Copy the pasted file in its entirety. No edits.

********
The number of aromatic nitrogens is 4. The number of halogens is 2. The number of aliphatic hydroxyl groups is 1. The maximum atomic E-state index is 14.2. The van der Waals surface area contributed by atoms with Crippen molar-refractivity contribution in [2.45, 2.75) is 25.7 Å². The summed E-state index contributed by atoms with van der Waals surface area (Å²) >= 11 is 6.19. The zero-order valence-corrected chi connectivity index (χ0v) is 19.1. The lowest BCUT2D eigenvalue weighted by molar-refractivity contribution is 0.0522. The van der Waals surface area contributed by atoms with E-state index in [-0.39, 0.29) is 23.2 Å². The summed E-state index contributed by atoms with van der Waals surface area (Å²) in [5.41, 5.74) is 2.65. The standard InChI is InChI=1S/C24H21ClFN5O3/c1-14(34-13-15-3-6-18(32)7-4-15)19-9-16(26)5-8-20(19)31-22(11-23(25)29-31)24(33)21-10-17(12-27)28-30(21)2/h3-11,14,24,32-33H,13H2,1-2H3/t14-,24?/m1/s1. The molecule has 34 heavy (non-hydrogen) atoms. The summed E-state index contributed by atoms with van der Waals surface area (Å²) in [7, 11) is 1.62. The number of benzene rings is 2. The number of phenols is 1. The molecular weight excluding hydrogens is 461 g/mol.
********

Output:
The number of aromatic nitrogens is 4. The number of halogens is 2. The number of aliphatic hydroxyl groups is 1. The maximum atomic E-state index is 14.2. The van der Waals surface area contributed by atoms with Crippen molar-refractivity contribution in [2.45, 2.75) is 25.7 Å². The summed E-state index contributed by atoms with van der Waals surface area (Å²) >= 11 is 6.19. The zero-order valence-corrected chi connectivity index (χ0v) is 19.1. The lowest BCUT2D eigenvalue weighted by molar-refractivity contribution is 0.0522. The van der Waals surface area contributed by atoms with E-state index in [-0.39, 0.29) is 23.2 Å². The summed E-state index contributed by atoms with van der Waals surface area (Å²) in [5.41, 5.74) is 2.65. The standard InChI is InChI=1S/C24H21ClFN5O3/c1-14(34-13-15-3-6-18(32)7-4-15)19-9-16(26)5-8-20(19)31-22(11-23(25)29-31)24(33)21-10-17(12-27)28-30(21)2/h3-11,14,24,32-33H,13H2,1-2H3/t14-,24?/m1/s1. The molecule has 34 heavy (non-hydrogen) atoms. The summed E-state index contributed by atoms with van der Waals surface area (Å²) in [7, 11) is 1.62. The number of benzene rings is 2. The number of phenols is 1. The molecular weight excluding hydrogens is 461 g/mol.